So why does the Church hate gay people? Why does the Church hate sex, generally? Women? The human body? Pleasure? Why is the Church so darned hateful, hateful, hateful? Why can’t it just get with the program like everyone else has?
Ah, gnarly questions, my new blog series! It had to come around to sex eventually, didn’t it? I want to talk in the blog post about the basic teaching of the Church regarding human sexuality—not this issue or that, but the fundamental teaching without which all the ‘rules and regs’ just seem arbitrary, bizarre, and frankly just plain mean.
Now I realize full well that at least some people read the blog who just ain’t buying what the Church is selling on this matter. I ask those people to at the very least try to understand what the Church is saying and why. At least know what it is you’re rejecting.
And of course most people reading this blog are Catholic and do accept what the Church teaches, maybe with struggles at times, but nonetheless. For all of you folks, I suggest that the basic teaching is simple enough, but there are heights and depths in it that need to be explored and that have implications far beyond the ‘rules and regs’ of what we can and cannot do in our sexual behavior.
So what is the fundamental thing at stake here, in this whole messy business of sex? The essential positive teaching, the teaching about what sex is that determines all of the negative teachings about what sex is not (and therefore what we should not do, sexually), is that sexual intercourse has an inherent meaning.
Furthermore, the meaning of sexual intercourse, the sexual act, is not something human beings have devised, which can thus be changed at will. It is not something private or individualistic—you decide what having sex means for you, and I will decide what it has for me. No, the sexual act has a meaning, and that meaning is created by God. And our whole sexuality is important—it is not some trivial afterthought of our humanity, but is a central and vital part of what it means to be human (finally, something on which the Catholic Church and the most dedicated progressive libertine can agree!).
And the meaning of the act of sexual intercourse is fundamentally a simple one. It is meant to be a physical, bodily expression of the love of God for his creation, the love of God for the human person, you and me, and specifically the love of Christ for redeemed humanity, the Church. Sex has a sacramental essence—it is meant to be a visible sign of the invisible reality of God and His passionate love for all He has made. It points beyond itself to something else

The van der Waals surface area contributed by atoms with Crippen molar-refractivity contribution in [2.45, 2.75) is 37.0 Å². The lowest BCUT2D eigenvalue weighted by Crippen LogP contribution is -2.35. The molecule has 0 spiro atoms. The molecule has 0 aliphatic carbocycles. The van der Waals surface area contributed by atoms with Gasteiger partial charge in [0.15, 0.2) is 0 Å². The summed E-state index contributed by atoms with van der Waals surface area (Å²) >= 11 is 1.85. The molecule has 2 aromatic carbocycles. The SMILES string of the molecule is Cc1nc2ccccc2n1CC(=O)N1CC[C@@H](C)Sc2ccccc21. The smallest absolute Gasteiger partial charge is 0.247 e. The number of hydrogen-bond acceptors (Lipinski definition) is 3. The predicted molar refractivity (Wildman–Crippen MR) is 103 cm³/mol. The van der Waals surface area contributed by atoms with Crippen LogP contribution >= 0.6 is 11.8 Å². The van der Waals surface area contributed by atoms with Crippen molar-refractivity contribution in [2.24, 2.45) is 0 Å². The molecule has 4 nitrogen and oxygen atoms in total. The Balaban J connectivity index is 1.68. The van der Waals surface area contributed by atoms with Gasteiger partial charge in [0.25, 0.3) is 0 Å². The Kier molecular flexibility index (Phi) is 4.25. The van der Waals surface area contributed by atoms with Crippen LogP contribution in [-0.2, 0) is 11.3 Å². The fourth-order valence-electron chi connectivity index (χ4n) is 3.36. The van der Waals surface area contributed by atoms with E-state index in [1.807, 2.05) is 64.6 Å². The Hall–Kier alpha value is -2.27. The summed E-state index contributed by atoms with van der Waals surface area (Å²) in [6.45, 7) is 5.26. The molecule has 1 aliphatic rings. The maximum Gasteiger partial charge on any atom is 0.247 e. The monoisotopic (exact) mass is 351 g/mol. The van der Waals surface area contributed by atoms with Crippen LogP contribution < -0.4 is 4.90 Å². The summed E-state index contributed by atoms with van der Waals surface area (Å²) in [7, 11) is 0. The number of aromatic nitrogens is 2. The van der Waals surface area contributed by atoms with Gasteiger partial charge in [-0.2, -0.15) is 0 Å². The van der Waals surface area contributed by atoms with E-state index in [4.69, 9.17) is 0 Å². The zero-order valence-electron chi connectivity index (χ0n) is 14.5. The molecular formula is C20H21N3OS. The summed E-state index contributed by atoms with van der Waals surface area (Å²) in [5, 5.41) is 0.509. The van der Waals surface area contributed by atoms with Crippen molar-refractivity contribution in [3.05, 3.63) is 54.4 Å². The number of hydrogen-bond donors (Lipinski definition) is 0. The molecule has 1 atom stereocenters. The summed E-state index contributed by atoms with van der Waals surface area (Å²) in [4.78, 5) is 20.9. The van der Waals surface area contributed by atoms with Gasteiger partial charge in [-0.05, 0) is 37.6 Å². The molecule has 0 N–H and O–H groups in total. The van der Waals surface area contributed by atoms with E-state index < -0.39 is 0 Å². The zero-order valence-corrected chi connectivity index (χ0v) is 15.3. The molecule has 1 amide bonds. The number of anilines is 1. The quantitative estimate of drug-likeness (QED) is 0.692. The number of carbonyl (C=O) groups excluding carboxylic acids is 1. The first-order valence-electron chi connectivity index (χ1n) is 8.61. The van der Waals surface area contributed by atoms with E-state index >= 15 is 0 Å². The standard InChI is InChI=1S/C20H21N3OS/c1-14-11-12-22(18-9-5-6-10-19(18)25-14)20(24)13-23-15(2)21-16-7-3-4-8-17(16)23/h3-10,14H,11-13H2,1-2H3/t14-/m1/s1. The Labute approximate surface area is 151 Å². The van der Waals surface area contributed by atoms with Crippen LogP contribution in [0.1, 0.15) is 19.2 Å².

To be a faithful representation of God’s love made flesh in Jesus Christ, reflected and imaged in the actions of the body in our sexual being, means that we cannot just engage in sexual acts any old way. The way human beings have sex has to correspond to the way God loves the world, or it falsifies the reality it signifies.
And so God’s love is covenantal, faithful. God does not love us one day and turn away from us the next. God is not on again, off again. God does not use us. He is not a ‘friend with benefits’. God commits himself to loving his creation so much that when it is broken and wounded He becomes a man so as to be broken and wounded with it, and when it dies, He becomes a man so as to die with it. ‘For better or for worse, in sickness and in health…’
So sex must occur within a committed relationship, and commitment does not just mean ‘until either one of us decides we’re not happy.’ That is… not what the word commitment means, right? Commitment means for life. Commitment means marriage. Sex outside of marriage is wrong because there is no commitment of the one to the other, and so it in no way, shape, or form corresponds to how God loves us.
And God’s love for us gives life, brings life. God is the creator. His love is fruitful. This time of year the whole of creation here in the Northern Hemisphere is exploding with new life. God’s fecundity, expressed through the natural cycles of the earth, is obvious. But His love in the human person is equally fruitful. Where God is present in a person’s life, that person’s life increases, there is growth, there is newness, there is fruit. Always and at all times.
So sex that is either inherently sterile (i.e. sex between two people of the same gender) or sex that has been deliberately made sterile (by an act of contraception) simply does not communicate the nature of God’s love. The two people involved may genuinely care for one another, but nothing can come from this love—no life, no newness, no fruitfulness.
People counter that the Church has no problem with an older married couple engaging in sexual intercourse, nor with couples having sex during the times of the month when the woman is not fertile. This is because they have done nothing themselves to sterilize themselves, and the act itself is still ordered towards generativity even though the natural process of aging or the natural rhythms of the woman’s body have made it non-procreative.